Modeled after Time Magazine’s annual honor, the Town Crier’s Los Altans of the Year, now in its 26th year, recognizes local residents who have spread goodwill through their good deeds, enhancing Los Altos’ reputation as a community.
Typically, the honors have gone to older recipients with a long, demonstrated record of volunteerism and impact. But 2020 was no typical year. It has forced us to see and do things differently.
We were struck by how many of our “heroes” were young people who really stepped up and made a difference. They did so despite dealing with their own challenges with remote education, cancellation of school sports and a host of other unprecedented obstacles.
Throughout the year, the Town Crier ran numerous stories of young people doing everything from delivering groceries to isolated seniors to counseling fellow students through personal crises. Regrettably, there are far more who deserve recognition than we have space for.
We ultimately selected five young recipients in three distinct categories: Angelina Lue for her COVID response; Riley Simonsen and Kelly Lam for their focus on mental health; and Kenan Moos and Kiyoshi Taylor for advocating for racial justice.
When Kelly Lam began high school, she considered volunteer efforts an opportunity to fatten her resume with experiences that might impress the colleges she eventually applied to.
“But now, as I’ve done more volunteer work, and I’ve worked with children, I’ve been working to help my community,” Lam said. “And now I really care a lot more about these issues, and I really, really want to focus on making a difference.”
The 16-year-old Los Altos High School student is already advancing toward that goal through her work with the Community School of Music and Arts (CSMA) in Mountain View; Quarantutors, a Bay Area-based service that offers free tutoring to students around the world; and the Community Health Awareness Council (CHAC) of Mountain View.
Lam, an artist specializing in 2D art including drawing and painting, served as a camp aide at CSMA during her school’s winter break early this year and intended to continue the work during the spring and summer months before lockdowns associated with the COVID-19 pandemic prevented in-person instruction. She maintained high hopes for the summer, but the pandemic lingered and continued to foil her plans.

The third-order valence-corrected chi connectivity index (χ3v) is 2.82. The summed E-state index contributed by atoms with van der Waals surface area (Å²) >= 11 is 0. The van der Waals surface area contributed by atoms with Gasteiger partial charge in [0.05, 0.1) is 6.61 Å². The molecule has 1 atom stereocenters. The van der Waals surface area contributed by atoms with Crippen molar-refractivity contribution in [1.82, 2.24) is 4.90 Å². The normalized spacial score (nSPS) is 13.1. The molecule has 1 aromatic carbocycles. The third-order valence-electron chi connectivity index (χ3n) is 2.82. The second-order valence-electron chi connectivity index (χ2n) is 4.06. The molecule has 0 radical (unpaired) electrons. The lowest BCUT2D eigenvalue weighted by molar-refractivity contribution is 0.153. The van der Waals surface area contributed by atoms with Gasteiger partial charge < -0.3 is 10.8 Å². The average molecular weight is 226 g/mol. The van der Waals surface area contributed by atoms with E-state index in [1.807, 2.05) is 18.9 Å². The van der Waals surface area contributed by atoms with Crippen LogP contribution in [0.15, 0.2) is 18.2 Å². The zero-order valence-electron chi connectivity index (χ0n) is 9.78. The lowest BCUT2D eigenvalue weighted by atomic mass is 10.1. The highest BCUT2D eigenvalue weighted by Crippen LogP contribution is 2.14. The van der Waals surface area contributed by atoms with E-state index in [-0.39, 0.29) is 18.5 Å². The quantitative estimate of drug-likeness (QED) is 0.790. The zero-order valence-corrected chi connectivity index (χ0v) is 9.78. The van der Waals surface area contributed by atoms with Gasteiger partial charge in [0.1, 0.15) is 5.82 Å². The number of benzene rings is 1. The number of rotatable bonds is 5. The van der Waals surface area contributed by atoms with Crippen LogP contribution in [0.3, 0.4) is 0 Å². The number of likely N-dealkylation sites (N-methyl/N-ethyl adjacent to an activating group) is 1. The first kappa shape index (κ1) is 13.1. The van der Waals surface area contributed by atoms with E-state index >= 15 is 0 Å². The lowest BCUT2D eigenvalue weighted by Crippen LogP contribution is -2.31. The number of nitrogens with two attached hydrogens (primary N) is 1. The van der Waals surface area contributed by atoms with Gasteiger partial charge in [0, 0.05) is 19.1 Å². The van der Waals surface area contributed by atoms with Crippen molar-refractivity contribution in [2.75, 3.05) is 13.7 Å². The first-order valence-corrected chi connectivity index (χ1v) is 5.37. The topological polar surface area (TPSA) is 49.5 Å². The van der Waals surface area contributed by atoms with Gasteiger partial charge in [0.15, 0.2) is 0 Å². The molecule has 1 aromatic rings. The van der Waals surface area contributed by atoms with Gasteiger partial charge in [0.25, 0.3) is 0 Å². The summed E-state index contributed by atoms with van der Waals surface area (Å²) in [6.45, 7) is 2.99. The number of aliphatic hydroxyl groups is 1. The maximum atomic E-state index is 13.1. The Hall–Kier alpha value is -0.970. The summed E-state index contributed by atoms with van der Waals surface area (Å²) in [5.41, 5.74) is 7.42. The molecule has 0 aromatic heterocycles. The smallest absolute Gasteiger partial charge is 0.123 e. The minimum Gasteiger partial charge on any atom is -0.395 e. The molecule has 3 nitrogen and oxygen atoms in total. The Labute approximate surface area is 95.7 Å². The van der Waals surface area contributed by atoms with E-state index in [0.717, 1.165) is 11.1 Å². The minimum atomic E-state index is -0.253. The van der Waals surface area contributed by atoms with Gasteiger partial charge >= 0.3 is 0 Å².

By late summer, Lam said, she was sitting around, “doing nothing all day,” when she decided to seek out other volunteering opportunities. She landed on Quarantutors, which connected her with a fifth-grade student in India. Now Lam and the boy convene regularly over Zoom so she can help him with his classes. She specializes in math instruction, particularly algebra.
Lam joined the CHAC Teen Advisory Council (TAC) a few months ago. She’s part of a group of young people developing a buddy program to teach elementary school students about self-care. And she’s using her artistic skills to create posters advertising the opportunity.
“A lot of people are missing out on the human connections right now because of the limited contact we have with other people,” she said. “That’s also kind of part of the reason we started TAC Mates, our buddy program, because children, people in general, we’re all lacking that connection with others, no matter your age, because of coronavirus.”
Amrita Bassi, lead CHAC therapist and co-facilitator of TAC, described Lam as an “introvert” who has evolved into an “introverted extrovert” through her involvement with CHAC. Bassi said Lam readily volunteered to take on the buddy program poster project.
“Her creativity is insane,” Bassi said. “I mean, she told us in the beginning. She was very upfront about her creative side and her being an artist, but it wasn’t until recently that we realized what she meant by that.”
Lam said she’s considering studying psychology in college so she can eventually apply what she’s learned through CHAC – and will learn at university – in a professional setting.
“I just want people to know if you’re feeling anxious or if you’re feeling stress, then that’s normal, it’s fine,” she said. “You’re not broken or anything. I want people to kind of feel validated.”